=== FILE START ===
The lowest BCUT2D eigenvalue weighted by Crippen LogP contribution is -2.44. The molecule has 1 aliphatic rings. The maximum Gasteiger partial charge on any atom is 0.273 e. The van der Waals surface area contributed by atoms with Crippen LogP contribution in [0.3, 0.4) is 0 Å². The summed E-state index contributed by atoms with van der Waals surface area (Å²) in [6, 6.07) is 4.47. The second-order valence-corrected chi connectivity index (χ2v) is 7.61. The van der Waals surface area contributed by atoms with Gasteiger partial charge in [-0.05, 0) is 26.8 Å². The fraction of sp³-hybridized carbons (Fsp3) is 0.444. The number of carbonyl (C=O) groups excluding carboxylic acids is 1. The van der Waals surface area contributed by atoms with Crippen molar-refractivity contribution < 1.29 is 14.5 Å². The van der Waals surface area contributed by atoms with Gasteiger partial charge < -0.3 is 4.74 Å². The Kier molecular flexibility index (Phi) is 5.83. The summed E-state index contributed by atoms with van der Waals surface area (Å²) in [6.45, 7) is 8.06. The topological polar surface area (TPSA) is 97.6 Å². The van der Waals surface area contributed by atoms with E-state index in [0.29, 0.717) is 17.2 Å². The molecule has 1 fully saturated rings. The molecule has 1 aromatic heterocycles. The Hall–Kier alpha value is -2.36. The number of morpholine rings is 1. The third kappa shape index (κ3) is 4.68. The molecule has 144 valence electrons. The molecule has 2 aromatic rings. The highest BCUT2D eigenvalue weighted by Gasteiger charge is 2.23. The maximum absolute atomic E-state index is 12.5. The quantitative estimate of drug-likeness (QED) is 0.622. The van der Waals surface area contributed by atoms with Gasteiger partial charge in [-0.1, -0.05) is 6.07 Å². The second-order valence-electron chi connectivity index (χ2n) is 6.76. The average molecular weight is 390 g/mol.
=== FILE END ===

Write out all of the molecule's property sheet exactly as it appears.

The lowest BCUT2D eigenvalue weighted by Crippen LogP contribution is -2.44. The molecule has 1 aliphatic rings. The maximum Gasteiger partial charge on any atom is 0.273 e. The van der Waals surface area contributed by atoms with Crippen LogP contribution in [0.3, 0.4) is 0 Å². The summed E-state index contributed by atoms with van der Waals surface area (Å²) in [6, 6.07) is 4.47. The second-order valence-corrected chi connectivity index (χ2v) is 7.61. The van der Waals surface area contributed by atoms with Gasteiger partial charge in [-0.05, 0) is 26.8 Å². The fraction of sp³-hybridized carbons (Fsp3) is 0.444. The number of carbonyl (C=O) groups excluding carboxylic acids is 1. The van der Waals surface area contributed by atoms with Crippen molar-refractivity contribution < 1.29 is 14.5 Å². The van der Waals surface area contributed by atoms with Gasteiger partial charge < -0.3 is 4.74 Å². The Kier molecular flexibility index (Phi) is 5.83. The summed E-state index contributed by atoms with van der Waals surface area (Å²) in [6.45, 7) is 8.06. The topological polar surface area (TPSA) is 97.6 Å². The van der Waals surface area contributed by atoms with E-state index in [0.29, 0.717) is 17.2 Å². The molecule has 1 fully saturated rings. The molecule has 1 aromatic heterocycles. The Hall–Kier alpha value is -2.36. The number of morpholine rings is 1. The third kappa shape index (κ3) is 4.68. The molecule has 144 valence electrons. The molecule has 2 aromatic rings. The highest BCUT2D eigenvalue weighted by Gasteiger charge is 2.23. The maximum absolute atomic E-state index is 12.5. The quantitative estimate of drug-likeness (QED) is 0.622. The van der Waals surface area contributed by atoms with Gasteiger partial charge in [-0.1, -0.05) is 6.07 Å². The second-order valence-electron chi connectivity index (χ2n) is 6.76. The average molecular weight is 390 g/mol.